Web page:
Most kids would agree: Sucking a lungful of helium out of a balloon makes your voice sound hilarious. But contrary to popular belief, the switch from air to helium gas doesn't actually increase the pitch of your voice (at least not very much). Instead, it affects a much more mysterious property of the sound, called "timbre." Rather than chirping high notes like Tweety Bird, you start quacking words like Donald Duck.
But why does helium affect your voice with that reedy tone?
First, here's what's happening inside your throat when you talk: According to acoustics expert John Smith, a biophysicist at the University of New South Wales (UNSW) in Sydney, Australia, you generate sound by rapidly vibrating two small flaps of mucous membrane, called vocal folds, in your voice box. The back-and-forth motions of these folds interrupt the flow of air from your lungs to create "puffs" of sound.
If your vocal folds wiggle back and forth 100 times each second, they produce puffs with a frequency of 100 beats per second (Hz). Additional motions of the vocal folds, such as collisions with each other, generate additional frequencies that are multiples of that fundamental frequency: "harmonics" at 200 Hz, 300 Hz, 400 Hz and so on.
All these frequencies travel together through the vocal tract — the tubelike cavity leading from the voice box up through the throat and mouth to the outside world. Depending on its shape, this tract resonates with certain harmonics generated by your vocal folds, meaning it vibrates in time with them. In doing so, the vocal tract amplifies those resonant harmonic frequencies, making them louder.
So, the harmonics created by your particular vocal folds paired with the shape of your particular vocal tract produce a unique collection of resonant frequencies that, taken together, give your voice its distinctive sound quality, or timbre. [The Physics of Loudmouths: Why Some Voices Carry]
That's where helium comes in. Sound travels 1,128 feet per second (344 meters per second) through regular air, but it travels 3,041 feet per second (927 meters per second) through helium gas. This is because nitrogen and oxygen molecules that make up the bulk of air are much heavier than helium atoms, so they don't oscillate back and forth nearly as quickly. (That oscillating is what pushes the sound wave through the gas.)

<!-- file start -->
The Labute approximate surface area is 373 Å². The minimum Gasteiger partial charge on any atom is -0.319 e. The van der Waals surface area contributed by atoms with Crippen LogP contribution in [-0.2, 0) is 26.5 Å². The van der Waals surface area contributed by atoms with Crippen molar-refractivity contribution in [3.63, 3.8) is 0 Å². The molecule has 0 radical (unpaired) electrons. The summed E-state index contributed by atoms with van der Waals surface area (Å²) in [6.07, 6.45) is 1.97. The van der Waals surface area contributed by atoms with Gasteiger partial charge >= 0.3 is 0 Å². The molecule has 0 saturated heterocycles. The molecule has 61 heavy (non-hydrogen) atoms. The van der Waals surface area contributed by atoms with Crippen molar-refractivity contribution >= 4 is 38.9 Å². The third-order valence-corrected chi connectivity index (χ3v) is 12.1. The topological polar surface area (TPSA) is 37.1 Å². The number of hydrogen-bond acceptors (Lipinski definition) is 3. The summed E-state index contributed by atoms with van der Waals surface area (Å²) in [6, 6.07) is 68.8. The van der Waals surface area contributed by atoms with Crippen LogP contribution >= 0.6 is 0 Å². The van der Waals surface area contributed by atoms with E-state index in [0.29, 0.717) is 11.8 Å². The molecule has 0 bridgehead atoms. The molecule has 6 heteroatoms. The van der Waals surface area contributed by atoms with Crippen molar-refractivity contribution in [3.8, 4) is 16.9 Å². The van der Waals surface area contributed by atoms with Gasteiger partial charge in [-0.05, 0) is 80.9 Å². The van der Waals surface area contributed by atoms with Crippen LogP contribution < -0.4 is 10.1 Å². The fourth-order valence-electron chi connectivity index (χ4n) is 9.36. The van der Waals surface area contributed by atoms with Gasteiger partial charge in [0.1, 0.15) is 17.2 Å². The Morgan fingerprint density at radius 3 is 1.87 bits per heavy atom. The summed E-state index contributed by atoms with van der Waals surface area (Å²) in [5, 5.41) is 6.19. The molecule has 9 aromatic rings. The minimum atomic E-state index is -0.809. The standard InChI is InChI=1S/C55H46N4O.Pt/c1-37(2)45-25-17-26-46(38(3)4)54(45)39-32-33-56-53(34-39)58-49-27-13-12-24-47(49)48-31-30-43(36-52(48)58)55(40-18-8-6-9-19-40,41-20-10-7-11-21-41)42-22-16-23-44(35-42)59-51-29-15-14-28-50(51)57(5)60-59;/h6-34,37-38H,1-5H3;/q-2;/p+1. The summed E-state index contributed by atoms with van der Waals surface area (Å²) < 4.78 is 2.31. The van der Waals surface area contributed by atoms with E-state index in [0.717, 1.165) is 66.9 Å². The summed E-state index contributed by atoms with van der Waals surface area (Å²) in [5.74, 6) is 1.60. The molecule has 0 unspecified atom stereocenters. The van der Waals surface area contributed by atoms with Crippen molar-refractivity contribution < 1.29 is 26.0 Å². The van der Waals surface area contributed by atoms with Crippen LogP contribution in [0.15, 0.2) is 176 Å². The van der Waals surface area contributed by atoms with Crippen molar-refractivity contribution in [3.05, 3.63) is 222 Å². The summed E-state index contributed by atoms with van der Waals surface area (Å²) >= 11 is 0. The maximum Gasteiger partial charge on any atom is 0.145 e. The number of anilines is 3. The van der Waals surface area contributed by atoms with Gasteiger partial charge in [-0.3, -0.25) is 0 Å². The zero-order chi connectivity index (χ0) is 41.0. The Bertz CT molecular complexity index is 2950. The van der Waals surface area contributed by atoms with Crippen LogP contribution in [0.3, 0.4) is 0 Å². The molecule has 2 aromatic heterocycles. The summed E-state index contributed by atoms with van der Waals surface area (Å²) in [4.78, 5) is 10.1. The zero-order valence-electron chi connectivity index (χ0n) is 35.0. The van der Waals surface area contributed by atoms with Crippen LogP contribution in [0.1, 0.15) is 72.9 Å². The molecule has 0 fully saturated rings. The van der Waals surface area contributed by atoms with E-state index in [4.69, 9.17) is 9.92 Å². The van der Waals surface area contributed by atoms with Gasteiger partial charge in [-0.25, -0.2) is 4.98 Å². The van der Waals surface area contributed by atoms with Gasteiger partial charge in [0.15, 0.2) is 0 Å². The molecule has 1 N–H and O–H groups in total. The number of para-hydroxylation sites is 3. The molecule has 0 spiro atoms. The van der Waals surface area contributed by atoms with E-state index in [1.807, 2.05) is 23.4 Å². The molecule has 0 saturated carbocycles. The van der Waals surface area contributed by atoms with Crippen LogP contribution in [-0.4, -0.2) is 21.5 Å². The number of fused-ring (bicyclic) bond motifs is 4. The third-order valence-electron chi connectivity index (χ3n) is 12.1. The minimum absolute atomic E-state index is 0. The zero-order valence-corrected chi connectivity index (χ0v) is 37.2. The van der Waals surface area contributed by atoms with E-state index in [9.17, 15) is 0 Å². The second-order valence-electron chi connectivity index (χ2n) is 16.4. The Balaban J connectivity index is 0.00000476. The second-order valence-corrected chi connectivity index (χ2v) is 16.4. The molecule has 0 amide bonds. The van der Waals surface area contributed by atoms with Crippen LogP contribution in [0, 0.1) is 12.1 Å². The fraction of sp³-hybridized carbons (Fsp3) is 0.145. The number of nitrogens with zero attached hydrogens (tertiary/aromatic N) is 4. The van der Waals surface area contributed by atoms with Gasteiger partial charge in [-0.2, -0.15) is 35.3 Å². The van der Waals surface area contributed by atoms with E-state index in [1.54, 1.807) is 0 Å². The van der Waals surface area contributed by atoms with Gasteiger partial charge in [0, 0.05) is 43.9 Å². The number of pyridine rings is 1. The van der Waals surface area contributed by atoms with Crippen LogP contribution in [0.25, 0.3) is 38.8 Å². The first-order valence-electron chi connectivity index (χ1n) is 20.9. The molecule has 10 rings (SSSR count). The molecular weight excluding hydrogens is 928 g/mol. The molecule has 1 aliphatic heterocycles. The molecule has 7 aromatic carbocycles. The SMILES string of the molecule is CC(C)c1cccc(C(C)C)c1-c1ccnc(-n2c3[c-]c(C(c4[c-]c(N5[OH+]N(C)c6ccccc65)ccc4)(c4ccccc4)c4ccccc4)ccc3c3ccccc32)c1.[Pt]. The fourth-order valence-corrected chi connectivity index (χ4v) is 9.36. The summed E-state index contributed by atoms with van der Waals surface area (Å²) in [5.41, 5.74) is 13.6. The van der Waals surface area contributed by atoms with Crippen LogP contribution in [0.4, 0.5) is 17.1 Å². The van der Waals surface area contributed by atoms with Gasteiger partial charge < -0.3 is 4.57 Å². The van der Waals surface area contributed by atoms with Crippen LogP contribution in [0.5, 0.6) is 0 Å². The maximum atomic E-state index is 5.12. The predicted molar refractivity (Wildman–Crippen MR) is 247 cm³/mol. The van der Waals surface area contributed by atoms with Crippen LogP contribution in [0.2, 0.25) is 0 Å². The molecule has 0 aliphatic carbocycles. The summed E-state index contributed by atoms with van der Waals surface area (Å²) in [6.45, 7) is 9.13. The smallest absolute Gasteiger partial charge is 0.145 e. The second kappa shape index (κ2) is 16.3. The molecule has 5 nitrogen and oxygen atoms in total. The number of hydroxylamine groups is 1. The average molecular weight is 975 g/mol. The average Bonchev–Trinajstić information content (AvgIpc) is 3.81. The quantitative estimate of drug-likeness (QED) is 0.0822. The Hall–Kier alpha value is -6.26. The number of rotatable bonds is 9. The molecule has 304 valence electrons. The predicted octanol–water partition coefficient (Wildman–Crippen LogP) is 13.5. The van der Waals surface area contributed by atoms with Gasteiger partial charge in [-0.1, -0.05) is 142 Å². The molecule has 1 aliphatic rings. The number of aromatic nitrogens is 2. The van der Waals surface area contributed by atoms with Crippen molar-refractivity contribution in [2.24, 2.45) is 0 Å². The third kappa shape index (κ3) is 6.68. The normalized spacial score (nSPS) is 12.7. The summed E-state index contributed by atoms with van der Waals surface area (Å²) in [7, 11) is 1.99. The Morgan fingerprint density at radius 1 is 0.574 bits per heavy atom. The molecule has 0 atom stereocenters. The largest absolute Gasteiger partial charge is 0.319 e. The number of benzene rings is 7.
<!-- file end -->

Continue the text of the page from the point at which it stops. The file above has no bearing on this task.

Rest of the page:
In physics, the speed of a wave equals its frequency multiplied by its wavelength. So, if a sound wave travels faster through a vocal tract full of helium than it would through a vocal tract full of air, either its frequency or its wavelength must get a boost in a helium-filled cavity, too.
The wavelengths that resonate with the vocal tract depend only on its shape — i.e., the resonant harmonics are the ones whose consecutive peaks fit snugly in the vocal tract — so their wavelengths stay the same regardless of whether the tract is filled with helium gas or air. (Put differently, the gas molecules inside the tract oscillate back and forth the same distance regardless of what molecules they are.)
That means the frequencies of the resonant harmonics must increase in a helium-filled cavity instead. According to Smith and colleagues in "Physics in Speech," a reference article on the UNSW website, resonant frequencies are several times higher in a vocal tract filled with helium compared to one filled with air.
And that means certain high-pitch components of your voice become amplified relative to the low-pitch components, drastically changing the overall timbre of your voice. "There is less power at low frequencies so the sound is thin and squeaky," the UNSW physicists write.
One might wonder why ducks always sound the way they do, despite breathing regular air. According to the experts, "an articulate but otherwise standard duck would have a shorter vocal tract than ours so, even while breathing air, Donald [Duck] would have resonances at rather higher frequencies than ours."
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Natalie Wolchover was a staff writer for Live Science from 2010 to 2012 and is currently a senior physics writer and editor for Quanta Magazine. She holds a bachelor's degree in physics from Tufts University and has studied physics at the University of California, Berkeley. Along with the staff of Quanta, Wolchover won the 2022 Pulitzer Prize for explanatory writing for her work on the building of the James Webb Space Telescope. Her work has also appeared in the The Best American Science and Nature Writing and The Best Writing on Mathematics, Nature, The New Yorker and Popular Science. She was the 2016 winner of the Evert Clark/Seth Payne Award, an annual prize for young science journalists, as well as the winner of the 2017 Science Communication Award for the American Institute of Physics.